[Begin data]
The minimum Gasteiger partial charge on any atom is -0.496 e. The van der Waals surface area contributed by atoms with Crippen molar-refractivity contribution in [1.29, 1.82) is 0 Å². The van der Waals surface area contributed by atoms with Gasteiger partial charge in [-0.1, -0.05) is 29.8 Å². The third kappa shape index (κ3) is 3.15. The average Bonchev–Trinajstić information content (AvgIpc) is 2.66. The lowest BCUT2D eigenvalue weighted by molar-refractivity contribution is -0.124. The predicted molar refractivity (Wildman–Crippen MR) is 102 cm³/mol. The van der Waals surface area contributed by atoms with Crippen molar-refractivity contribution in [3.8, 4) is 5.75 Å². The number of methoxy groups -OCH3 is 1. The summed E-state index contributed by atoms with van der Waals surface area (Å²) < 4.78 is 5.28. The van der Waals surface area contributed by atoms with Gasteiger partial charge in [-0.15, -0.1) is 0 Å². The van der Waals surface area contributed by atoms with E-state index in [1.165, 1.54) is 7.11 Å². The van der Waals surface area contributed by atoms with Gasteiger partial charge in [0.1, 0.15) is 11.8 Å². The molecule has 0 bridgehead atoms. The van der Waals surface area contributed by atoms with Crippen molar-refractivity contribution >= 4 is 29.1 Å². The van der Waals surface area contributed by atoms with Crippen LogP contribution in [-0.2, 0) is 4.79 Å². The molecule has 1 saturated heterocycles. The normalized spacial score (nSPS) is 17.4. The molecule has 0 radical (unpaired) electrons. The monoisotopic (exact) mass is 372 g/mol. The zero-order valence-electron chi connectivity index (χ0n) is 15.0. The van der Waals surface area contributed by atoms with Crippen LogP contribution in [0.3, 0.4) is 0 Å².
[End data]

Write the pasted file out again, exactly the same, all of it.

The minimum Gasteiger partial charge on any atom is -0.496 e. The van der Waals surface area contributed by atoms with Crippen molar-refractivity contribution in [1.29, 1.82) is 0 Å². The van der Waals surface area contributed by atoms with Gasteiger partial charge in [-0.1, -0.05) is 29.8 Å². The third kappa shape index (κ3) is 3.15. The average Bonchev–Trinajstić information content (AvgIpc) is 2.66. The lowest BCUT2D eigenvalue weighted by molar-refractivity contribution is -0.124. The predicted molar refractivity (Wildman–Crippen MR) is 102 cm³/mol. The van der Waals surface area contributed by atoms with Crippen molar-refractivity contribution in [3.8, 4) is 5.75 Å². The number of methoxy groups -OCH3 is 1. The summed E-state index contributed by atoms with van der Waals surface area (Å²) < 4.78 is 5.28. The van der Waals surface area contributed by atoms with Gasteiger partial charge in [-0.15, -0.1) is 0 Å². The van der Waals surface area contributed by atoms with E-state index in [1.165, 1.54) is 7.11 Å². The van der Waals surface area contributed by atoms with Gasteiger partial charge in [0.1, 0.15) is 11.8 Å². The molecule has 0 bridgehead atoms. The van der Waals surface area contributed by atoms with Crippen molar-refractivity contribution >= 4 is 29.1 Å². The van der Waals surface area contributed by atoms with Crippen LogP contribution in [-0.2, 0) is 4.79 Å². The molecule has 1 saturated heterocycles. The normalized spacial score (nSPS) is 17.4. The molecule has 0 radical (unpaired) electrons. The monoisotopic (exact) mass is 372 g/mol. The zero-order valence-electron chi connectivity index (χ0n) is 15.0. The van der Waals surface area contributed by atoms with Crippen LogP contribution in [0.3, 0.4) is 0 Å².